This was fun.

Ray
Print the post Back To Top
No. of Recommendations: 0
This was fun.

Yes it was. It was also a lot of work on your part, Ray. Thank you for doing the exercise and sharing it.

I like your thinking on this. The $219 won't make much of a difference either way, but it is fun to think of ways to beat the house :-)

Cheers,

Jeanie
Print the post Back To Top
No. of Recommendations: 1
Rayvt: "I've been thinking about this a little bit more. One thing that has been going around my head is that in the financial arena, quite ofter the "obvious" best choice is almost always *not* the best, and is often actually the worst. So I thought I'd play around with some figures.

Life Only pays $1121/mo, and Joint&100% Survivor pays $902/mo. In essence, you are paying $219 a month to insure that the survivor continues to collect $902 when one of you dies.

Now, what's the worst and best cases (in financial terms)?
For LO, the worst case is that he dies 1 day after receiving the 1st pension payment. You will get nothing forever.
For J&S, the worst case is that YOU die 1 day after the 1st pension payment. He'll still be paying (i.e., missing out on) the $219/mo forever--paying insurance for somebody who is already dead.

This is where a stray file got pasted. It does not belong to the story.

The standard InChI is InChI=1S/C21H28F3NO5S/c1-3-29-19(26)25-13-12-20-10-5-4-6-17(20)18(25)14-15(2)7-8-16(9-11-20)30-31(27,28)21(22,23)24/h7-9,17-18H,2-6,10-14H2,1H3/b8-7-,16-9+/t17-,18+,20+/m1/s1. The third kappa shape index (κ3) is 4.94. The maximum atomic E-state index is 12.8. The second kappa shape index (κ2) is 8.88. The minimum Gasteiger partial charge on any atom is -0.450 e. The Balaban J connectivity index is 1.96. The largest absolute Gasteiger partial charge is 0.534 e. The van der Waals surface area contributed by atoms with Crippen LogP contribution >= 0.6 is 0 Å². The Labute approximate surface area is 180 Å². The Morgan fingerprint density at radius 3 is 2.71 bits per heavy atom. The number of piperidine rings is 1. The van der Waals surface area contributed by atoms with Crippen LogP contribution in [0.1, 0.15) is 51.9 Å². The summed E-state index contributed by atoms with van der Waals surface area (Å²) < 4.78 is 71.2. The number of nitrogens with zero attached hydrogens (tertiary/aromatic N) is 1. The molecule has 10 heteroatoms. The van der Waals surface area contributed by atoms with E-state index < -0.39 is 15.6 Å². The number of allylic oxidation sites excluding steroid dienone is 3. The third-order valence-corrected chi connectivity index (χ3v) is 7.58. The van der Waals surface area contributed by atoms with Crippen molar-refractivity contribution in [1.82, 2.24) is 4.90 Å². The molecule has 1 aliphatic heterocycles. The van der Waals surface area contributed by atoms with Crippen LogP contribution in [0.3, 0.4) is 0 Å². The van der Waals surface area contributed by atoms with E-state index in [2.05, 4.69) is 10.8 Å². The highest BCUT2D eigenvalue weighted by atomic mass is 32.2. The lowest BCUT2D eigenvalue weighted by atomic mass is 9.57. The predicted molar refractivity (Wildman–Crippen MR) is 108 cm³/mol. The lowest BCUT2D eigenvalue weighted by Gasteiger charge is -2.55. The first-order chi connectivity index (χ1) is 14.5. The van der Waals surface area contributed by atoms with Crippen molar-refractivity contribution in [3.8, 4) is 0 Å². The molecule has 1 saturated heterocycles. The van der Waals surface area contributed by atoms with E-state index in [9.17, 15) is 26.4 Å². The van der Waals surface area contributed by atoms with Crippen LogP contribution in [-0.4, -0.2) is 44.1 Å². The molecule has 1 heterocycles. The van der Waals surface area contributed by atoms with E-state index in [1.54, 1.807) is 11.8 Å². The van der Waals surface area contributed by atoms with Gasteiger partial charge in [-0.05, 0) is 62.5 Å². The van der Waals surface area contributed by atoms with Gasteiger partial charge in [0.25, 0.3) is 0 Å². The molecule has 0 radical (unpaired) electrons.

For LO, the best case is that you die first. He'll continue to collect the full $1121 forever.
For J&S, the best case is everything. Every possible combination of 1st to die is the same.

In either case, when the 2nd of you dies there is no other beneficiary--your kids get nothing. So in both cases, the worst case for the family is that you BOTH die 1 day after the 1st payment.

So, how can things be structured to best avoid the worst cases at the lowest possible cost? We already know that your base cost is $219/mo. Perusal of online life insurance quotes told me that for $219/mo a 65 year old non-smoker male in average health can buy a 15 year term life policy that will pay $225,000 when he dies."


Only if he dies during the 15 year term of the policy. If he lives 15 years, than the price for a new term policy will be much higher. IMO, this scenario is one that calls for a permanent policy (which likely will buy considerably less than 225k of coverage).